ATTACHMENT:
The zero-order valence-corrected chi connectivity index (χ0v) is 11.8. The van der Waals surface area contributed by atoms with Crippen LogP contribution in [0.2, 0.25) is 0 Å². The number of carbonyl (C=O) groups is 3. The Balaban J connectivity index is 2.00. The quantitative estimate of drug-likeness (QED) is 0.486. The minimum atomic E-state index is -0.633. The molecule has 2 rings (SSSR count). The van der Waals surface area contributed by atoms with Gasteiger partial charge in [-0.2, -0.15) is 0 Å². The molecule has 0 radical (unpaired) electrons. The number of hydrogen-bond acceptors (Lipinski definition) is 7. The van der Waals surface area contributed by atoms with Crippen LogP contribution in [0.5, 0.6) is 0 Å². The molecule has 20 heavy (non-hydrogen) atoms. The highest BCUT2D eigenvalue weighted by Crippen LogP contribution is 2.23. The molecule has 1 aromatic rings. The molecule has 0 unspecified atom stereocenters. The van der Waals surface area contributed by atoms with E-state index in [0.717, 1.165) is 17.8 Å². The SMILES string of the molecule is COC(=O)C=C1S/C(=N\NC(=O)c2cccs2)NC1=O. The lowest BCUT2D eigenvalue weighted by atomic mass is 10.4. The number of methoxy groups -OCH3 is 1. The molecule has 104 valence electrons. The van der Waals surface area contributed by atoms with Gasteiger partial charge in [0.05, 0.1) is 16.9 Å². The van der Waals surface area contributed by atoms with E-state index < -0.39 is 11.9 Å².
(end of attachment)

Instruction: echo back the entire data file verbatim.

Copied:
The zero-order valence-corrected chi connectivity index (χ0v) is 11.8. The van der Waals surface area contributed by atoms with Crippen LogP contribution in [0.2, 0.25) is 0 Å². The number of carbonyl (C=O) groups is 3. The Balaban J connectivity index is 2.00. The quantitative estimate of drug-likeness (QED) is 0.486. The minimum atomic E-state index is -0.633. The molecule has 2 rings (SSSR count). The van der Waals surface area contributed by atoms with Gasteiger partial charge in [-0.2, -0.15) is 0 Å². The molecule has 0 radical (unpaired) electrons. The number of hydrogen-bond acceptors (Lipinski definition) is 7. The van der Waals surface area contributed by atoms with Crippen LogP contribution in [0.5, 0.6) is 0 Å². The molecule has 20 heavy (non-hydrogen) atoms. The highest BCUT2D eigenvalue weighted by Crippen LogP contribution is 2.23. The molecule has 1 aromatic rings. The molecule has 0 unspecified atom stereocenters. The van der Waals surface area contributed by atoms with E-state index in [0.717, 1.165) is 17.8 Å². The SMILES string of the molecule is COC(=O)C=C1S/C(=N\NC(=O)c2cccs2)NC1=O. The lowest BCUT2D eigenvalue weighted by atomic mass is 10.4. The number of methoxy groups -OCH3 is 1. The molecule has 104 valence electrons. The van der Waals surface area contributed by atoms with Gasteiger partial charge in [0.05, 0.1) is 16.9 Å². The van der Waals surface area contributed by atoms with E-state index < -0.39 is 11.9 Å².